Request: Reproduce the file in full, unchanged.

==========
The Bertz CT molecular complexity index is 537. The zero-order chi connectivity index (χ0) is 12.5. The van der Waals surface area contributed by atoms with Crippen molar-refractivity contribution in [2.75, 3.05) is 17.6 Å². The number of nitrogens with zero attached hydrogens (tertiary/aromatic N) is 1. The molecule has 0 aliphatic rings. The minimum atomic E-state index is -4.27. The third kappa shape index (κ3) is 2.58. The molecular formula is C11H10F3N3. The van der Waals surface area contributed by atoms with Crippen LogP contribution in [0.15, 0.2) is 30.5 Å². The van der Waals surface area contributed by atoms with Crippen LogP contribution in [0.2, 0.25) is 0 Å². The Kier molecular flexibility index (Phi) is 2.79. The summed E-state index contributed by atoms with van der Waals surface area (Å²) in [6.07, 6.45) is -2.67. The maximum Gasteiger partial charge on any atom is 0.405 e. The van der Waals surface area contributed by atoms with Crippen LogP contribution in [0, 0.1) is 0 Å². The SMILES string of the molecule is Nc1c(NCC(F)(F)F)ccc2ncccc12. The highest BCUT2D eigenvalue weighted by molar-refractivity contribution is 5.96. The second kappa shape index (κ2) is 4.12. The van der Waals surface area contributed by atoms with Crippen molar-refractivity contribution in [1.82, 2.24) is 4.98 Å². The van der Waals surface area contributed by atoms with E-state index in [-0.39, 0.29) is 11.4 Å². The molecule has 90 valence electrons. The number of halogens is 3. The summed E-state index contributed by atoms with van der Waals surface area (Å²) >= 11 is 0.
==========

The Bertz CT molecular complexity index is 537. The zero-order chi connectivity index (χ0) is 12.5. The van der Waals surface area contributed by atoms with Crippen molar-refractivity contribution in [2.75, 3.05) is 17.6 Å². The number of nitrogens with zero attached hydrogens (tertiary/aromatic N) is 1. The molecule has 0 aliphatic rings. The minimum atomic E-state index is -4.27. The third kappa shape index (κ3) is 2.58. The molecular formula is C11H10F3N3. The van der Waals surface area contributed by atoms with Crippen LogP contribution in [0.15, 0.2) is 30.5 Å². The van der Waals surface area contributed by atoms with Crippen LogP contribution in [0.2, 0.25) is 0 Å². The Kier molecular flexibility index (Phi) is 2.79. The summed E-state index contributed by atoms with van der Waals surface area (Å²) in [6.07, 6.45) is -2.67. The maximum Gasteiger partial charge on any atom is 0.405 e. The van der Waals surface area contributed by atoms with Crippen LogP contribution in [0, 0.1) is 0 Å². The SMILES string of the molecule is Nc1c(NCC(F)(F)F)ccc2ncccc12. The highest BCUT2D eigenvalue weighted by molar-refractivity contribution is 5.96. The second kappa shape index (κ2) is 4.12. The van der Waals surface area contributed by atoms with Crippen molar-refractivity contribution in [1.82, 2.24) is 4.98 Å². The van der Waals surface area contributed by atoms with E-state index in [-0.39, 0.29) is 11.4 Å². The molecule has 90 valence electrons. The number of halogens is 3. The summed E-state index contributed by atoms with van der Waals surface area (Å²) >= 11 is 0.